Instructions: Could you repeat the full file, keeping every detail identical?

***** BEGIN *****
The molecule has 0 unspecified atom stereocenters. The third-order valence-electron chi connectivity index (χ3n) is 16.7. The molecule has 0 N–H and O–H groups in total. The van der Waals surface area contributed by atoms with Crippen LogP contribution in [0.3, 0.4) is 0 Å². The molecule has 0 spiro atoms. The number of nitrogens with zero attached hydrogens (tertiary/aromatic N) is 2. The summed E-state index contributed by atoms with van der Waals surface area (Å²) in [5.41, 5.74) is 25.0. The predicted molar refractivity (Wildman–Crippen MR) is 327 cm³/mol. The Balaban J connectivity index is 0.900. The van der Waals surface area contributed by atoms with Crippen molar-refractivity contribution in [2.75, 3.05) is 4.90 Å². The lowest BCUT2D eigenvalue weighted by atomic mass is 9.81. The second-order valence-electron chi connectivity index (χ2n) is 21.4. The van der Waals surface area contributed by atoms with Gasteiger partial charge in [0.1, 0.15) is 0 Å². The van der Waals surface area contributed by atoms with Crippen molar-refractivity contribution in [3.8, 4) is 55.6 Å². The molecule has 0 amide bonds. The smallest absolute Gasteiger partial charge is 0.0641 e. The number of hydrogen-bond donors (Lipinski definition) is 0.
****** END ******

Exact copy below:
The molecule has 0 unspecified atom stereocenters. The third-order valence-electron chi connectivity index (χ3n) is 16.7. The molecule has 0 N–H and O–H groups in total. The van der Waals surface area contributed by atoms with Crippen LogP contribution in [0.3, 0.4) is 0 Å². The molecule has 0 spiro atoms. The number of nitrogens with zero attached hydrogens (tertiary/aromatic N) is 2. The summed E-state index contributed by atoms with van der Waals surface area (Å²) in [5.41, 5.74) is 25.0. The predicted molar refractivity (Wildman–Crippen MR) is 327 cm³/mol. The Balaban J connectivity index is 0.900. The van der Waals surface area contributed by atoms with Crippen molar-refractivity contribution in [2.75, 3.05) is 4.90 Å². The lowest BCUT2D eigenvalue weighted by atomic mass is 9.81. The second-order valence-electron chi connectivity index (χ2n) is 21.4. The van der Waals surface area contributed by atoms with Gasteiger partial charge in [0.1, 0.15) is 0 Å². The van der Waals surface area contributed by atoms with Crippen molar-refractivity contribution in [3.8, 4) is 55.6 Å². The molecule has 0 amide bonds. The smallest absolute Gasteiger partial charge is 0.0641 e. The number of hydrogen-bond donors (Lipinski definition) is 0.